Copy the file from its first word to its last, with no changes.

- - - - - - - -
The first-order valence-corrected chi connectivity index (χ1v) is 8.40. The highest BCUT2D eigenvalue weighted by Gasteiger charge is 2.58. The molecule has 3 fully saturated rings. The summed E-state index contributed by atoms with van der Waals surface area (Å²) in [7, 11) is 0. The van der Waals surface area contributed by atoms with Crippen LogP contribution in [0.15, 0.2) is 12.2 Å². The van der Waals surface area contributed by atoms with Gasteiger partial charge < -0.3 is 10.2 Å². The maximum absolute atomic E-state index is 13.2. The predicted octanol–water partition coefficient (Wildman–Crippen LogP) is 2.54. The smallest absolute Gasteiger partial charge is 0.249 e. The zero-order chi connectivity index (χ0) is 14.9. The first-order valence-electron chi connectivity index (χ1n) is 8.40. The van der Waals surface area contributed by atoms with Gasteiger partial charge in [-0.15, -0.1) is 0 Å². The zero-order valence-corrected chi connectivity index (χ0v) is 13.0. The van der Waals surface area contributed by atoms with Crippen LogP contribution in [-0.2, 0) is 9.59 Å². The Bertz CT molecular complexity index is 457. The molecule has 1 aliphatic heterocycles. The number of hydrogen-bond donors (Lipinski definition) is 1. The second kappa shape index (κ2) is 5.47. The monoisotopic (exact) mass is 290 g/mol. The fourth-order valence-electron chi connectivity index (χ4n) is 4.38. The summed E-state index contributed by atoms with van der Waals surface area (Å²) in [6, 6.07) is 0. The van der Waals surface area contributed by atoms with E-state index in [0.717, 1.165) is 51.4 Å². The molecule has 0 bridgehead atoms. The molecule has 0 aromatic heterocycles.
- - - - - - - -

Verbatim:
The first-order valence-corrected chi connectivity index (χ1v) is 8.40. The highest BCUT2D eigenvalue weighted by Gasteiger charge is 2.58. The molecule has 3 fully saturated rings. The summed E-state index contributed by atoms with van der Waals surface area (Å²) in [7, 11) is 0. The van der Waals surface area contributed by atoms with Crippen LogP contribution in [0.15, 0.2) is 12.2 Å². The van der Waals surface area contributed by atoms with Gasteiger partial charge < -0.3 is 10.2 Å². The maximum absolute atomic E-state index is 13.2. The predicted octanol–water partition coefficient (Wildman–Crippen LogP) is 2.54. The smallest absolute Gasteiger partial charge is 0.249 e. The zero-order chi connectivity index (χ0) is 14.9. The first-order valence-electron chi connectivity index (χ1n) is 8.40. The van der Waals surface area contributed by atoms with Gasteiger partial charge in [-0.15, -0.1) is 0 Å². The zero-order valence-corrected chi connectivity index (χ0v) is 13.0. The van der Waals surface area contributed by atoms with Crippen LogP contribution in [-0.2, 0) is 9.59 Å². The Bertz CT molecular complexity index is 457. The molecule has 1 aliphatic heterocycles. The number of hydrogen-bond donors (Lipinski definition) is 1. The second kappa shape index (κ2) is 5.47. The monoisotopic (exact) mass is 290 g/mol. The fourth-order valence-electron chi connectivity index (χ4n) is 4.38. The summed E-state index contributed by atoms with van der Waals surface area (Å²) in [6, 6.07) is 0. The van der Waals surface area contributed by atoms with E-state index in [0.717, 1.165) is 51.4 Å². The molecule has 0 bridgehead atoms. The molecule has 0 aromatic heterocycles.